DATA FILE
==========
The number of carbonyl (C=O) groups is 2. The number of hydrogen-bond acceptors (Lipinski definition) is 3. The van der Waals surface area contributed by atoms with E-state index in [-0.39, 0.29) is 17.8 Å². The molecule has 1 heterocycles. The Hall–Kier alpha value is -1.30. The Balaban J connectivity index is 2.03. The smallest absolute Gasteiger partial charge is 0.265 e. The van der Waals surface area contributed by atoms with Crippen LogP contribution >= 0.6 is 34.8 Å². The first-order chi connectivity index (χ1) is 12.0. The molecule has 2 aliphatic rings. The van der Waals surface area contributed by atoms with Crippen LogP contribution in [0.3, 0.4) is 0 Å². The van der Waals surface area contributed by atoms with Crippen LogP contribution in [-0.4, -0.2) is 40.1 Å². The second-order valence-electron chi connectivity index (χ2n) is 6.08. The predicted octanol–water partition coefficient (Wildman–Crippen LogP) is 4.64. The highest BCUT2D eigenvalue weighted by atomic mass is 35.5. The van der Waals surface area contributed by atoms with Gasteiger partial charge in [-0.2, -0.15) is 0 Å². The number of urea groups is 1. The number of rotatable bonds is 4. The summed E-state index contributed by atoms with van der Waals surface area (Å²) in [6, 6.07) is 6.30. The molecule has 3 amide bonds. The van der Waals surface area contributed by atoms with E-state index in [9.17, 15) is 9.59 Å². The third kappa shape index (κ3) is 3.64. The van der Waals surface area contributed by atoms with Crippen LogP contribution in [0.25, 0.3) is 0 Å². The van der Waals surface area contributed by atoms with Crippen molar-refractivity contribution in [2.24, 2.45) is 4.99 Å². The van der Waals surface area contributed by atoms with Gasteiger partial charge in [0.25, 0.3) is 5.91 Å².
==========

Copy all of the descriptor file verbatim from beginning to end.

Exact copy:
The number of carbonyl (C=O) groups is 2. The number of hydrogen-bond acceptors (Lipinski definition) is 3. The van der Waals surface area contributed by atoms with E-state index in [-0.39, 0.29) is 17.8 Å². The molecule has 1 heterocycles. The Hall–Kier alpha value is -1.30. The Balaban J connectivity index is 2.03. The smallest absolute Gasteiger partial charge is 0.265 e. The van der Waals surface area contributed by atoms with Crippen LogP contribution >= 0.6 is 34.8 Å². The first-order chi connectivity index (χ1) is 12.0. The molecule has 2 aliphatic rings. The van der Waals surface area contributed by atoms with Crippen LogP contribution in [0.3, 0.4) is 0 Å². The van der Waals surface area contributed by atoms with Crippen LogP contribution in [-0.4, -0.2) is 40.1 Å². The second-order valence-electron chi connectivity index (χ2n) is 6.08. The predicted octanol–water partition coefficient (Wildman–Crippen LogP) is 4.64. The highest BCUT2D eigenvalue weighted by atomic mass is 35.5. The van der Waals surface area contributed by atoms with Gasteiger partial charge in [-0.2, -0.15) is 0 Å². The number of urea groups is 1. The number of rotatable bonds is 4. The summed E-state index contributed by atoms with van der Waals surface area (Å²) in [6, 6.07) is 6.30. The molecule has 3 amide bonds. The van der Waals surface area contributed by atoms with E-state index in [9.17, 15) is 9.59 Å². The third kappa shape index (κ3) is 3.64. The van der Waals surface area contributed by atoms with Crippen LogP contribution in [0.25, 0.3) is 0 Å². The van der Waals surface area contributed by atoms with Crippen molar-refractivity contribution in [2.24, 2.45) is 4.99 Å². The van der Waals surface area contributed by atoms with Gasteiger partial charge in [0.25, 0.3) is 5.91 Å².